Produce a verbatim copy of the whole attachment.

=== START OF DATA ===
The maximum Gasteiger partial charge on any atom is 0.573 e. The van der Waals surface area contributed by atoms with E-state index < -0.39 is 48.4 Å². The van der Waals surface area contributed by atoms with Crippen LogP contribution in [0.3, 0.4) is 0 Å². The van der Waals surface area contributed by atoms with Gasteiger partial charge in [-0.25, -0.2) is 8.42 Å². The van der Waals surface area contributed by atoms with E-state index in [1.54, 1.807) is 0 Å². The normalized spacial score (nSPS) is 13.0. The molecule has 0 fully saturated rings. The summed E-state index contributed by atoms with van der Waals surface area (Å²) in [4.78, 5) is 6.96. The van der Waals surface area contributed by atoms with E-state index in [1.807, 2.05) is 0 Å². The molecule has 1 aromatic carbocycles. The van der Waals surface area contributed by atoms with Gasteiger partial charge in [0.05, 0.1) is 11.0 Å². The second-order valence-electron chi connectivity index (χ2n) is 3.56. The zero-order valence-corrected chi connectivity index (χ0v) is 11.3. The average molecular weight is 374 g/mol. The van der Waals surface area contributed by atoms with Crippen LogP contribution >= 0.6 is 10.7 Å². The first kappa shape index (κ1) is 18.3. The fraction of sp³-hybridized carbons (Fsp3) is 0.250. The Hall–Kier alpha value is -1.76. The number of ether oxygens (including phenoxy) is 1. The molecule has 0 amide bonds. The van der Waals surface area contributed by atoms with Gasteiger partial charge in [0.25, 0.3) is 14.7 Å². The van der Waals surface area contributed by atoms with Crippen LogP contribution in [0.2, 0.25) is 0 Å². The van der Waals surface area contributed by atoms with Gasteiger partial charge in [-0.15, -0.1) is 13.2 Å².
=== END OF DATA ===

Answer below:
The maximum Gasteiger partial charge on any atom is 0.573 e. The van der Waals surface area contributed by atoms with E-state index < -0.39 is 48.4 Å². The van der Waals surface area contributed by atoms with Crippen LogP contribution in [0.3, 0.4) is 0 Å². The van der Waals surface area contributed by atoms with Gasteiger partial charge in [-0.25, -0.2) is 8.42 Å². The van der Waals surface area contributed by atoms with E-state index in [1.54, 1.807) is 0 Å². The normalized spacial score (nSPS) is 13.0. The molecule has 0 fully saturated rings. The summed E-state index contributed by atoms with van der Waals surface area (Å²) in [4.78, 5) is 6.96. The van der Waals surface area contributed by atoms with E-state index in [1.807, 2.05) is 0 Å². The molecule has 1 aromatic carbocycles. The van der Waals surface area contributed by atoms with Gasteiger partial charge in [0.05, 0.1) is 11.0 Å². The second-order valence-electron chi connectivity index (χ2n) is 3.56. The zero-order valence-corrected chi connectivity index (χ0v) is 11.3. The average molecular weight is 374 g/mol. The van der Waals surface area contributed by atoms with Crippen LogP contribution >= 0.6 is 10.7 Å². The first kappa shape index (κ1) is 18.3. The fraction of sp³-hybridized carbons (Fsp3) is 0.250. The Hall–Kier alpha value is -1.76. The number of ether oxygens (including phenoxy) is 1. The molecule has 0 amide bonds. The van der Waals surface area contributed by atoms with Gasteiger partial charge in [0.25, 0.3) is 14.7 Å². The van der Waals surface area contributed by atoms with Crippen LogP contribution in [0.2, 0.25) is 0 Å². The van der Waals surface area contributed by atoms with Gasteiger partial charge in [-0.15, -0.1) is 13.2 Å².